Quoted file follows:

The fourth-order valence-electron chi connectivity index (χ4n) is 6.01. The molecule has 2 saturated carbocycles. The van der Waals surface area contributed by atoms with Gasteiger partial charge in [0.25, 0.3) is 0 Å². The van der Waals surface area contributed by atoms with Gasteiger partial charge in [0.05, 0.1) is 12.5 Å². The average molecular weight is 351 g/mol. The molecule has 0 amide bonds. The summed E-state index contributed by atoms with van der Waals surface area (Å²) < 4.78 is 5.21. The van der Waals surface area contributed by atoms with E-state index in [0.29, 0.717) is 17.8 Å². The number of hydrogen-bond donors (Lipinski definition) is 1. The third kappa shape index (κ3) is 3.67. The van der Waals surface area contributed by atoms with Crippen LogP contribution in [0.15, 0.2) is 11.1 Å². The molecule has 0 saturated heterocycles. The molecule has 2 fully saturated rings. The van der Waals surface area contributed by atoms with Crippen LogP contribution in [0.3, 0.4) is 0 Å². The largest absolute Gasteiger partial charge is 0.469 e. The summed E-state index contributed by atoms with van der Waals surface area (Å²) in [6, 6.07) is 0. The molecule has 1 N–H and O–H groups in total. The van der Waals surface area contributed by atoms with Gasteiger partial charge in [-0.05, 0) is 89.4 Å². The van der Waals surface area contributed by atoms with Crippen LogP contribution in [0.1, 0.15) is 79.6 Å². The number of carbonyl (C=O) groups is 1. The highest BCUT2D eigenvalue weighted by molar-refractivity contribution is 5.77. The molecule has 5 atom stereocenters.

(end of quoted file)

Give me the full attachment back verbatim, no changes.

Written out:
The fourth-order valence-electron chi connectivity index (χ4n) is 6.01. The molecule has 2 saturated carbocycles. The van der Waals surface area contributed by atoms with Gasteiger partial charge in [0.25, 0.3) is 0 Å². The van der Waals surface area contributed by atoms with Gasteiger partial charge in [0.05, 0.1) is 12.5 Å². The average molecular weight is 351 g/mol. The molecule has 0 amide bonds. The summed E-state index contributed by atoms with van der Waals surface area (Å²) < 4.78 is 5.21. The van der Waals surface area contributed by atoms with E-state index in [0.29, 0.717) is 17.8 Å². The number of hydrogen-bond donors (Lipinski definition) is 1. The third kappa shape index (κ3) is 3.67. The van der Waals surface area contributed by atoms with Crippen LogP contribution in [0.15, 0.2) is 11.1 Å². The molecule has 0 saturated heterocycles. The molecule has 2 fully saturated rings. The van der Waals surface area contributed by atoms with Crippen LogP contribution in [0.3, 0.4) is 0 Å². The largest absolute Gasteiger partial charge is 0.469 e. The summed E-state index contributed by atoms with van der Waals surface area (Å²) in [6, 6.07) is 0. The molecule has 1 N–H and O–H groups in total. The van der Waals surface area contributed by atoms with Gasteiger partial charge in [-0.05, 0) is 89.4 Å². The van der Waals surface area contributed by atoms with Crippen LogP contribution in [0.1, 0.15) is 79.6 Å². The number of carbonyl (C=O) groups is 1. The highest BCUT2D eigenvalue weighted by molar-refractivity contribution is 5.77. The molecule has 5 atom stereocenters.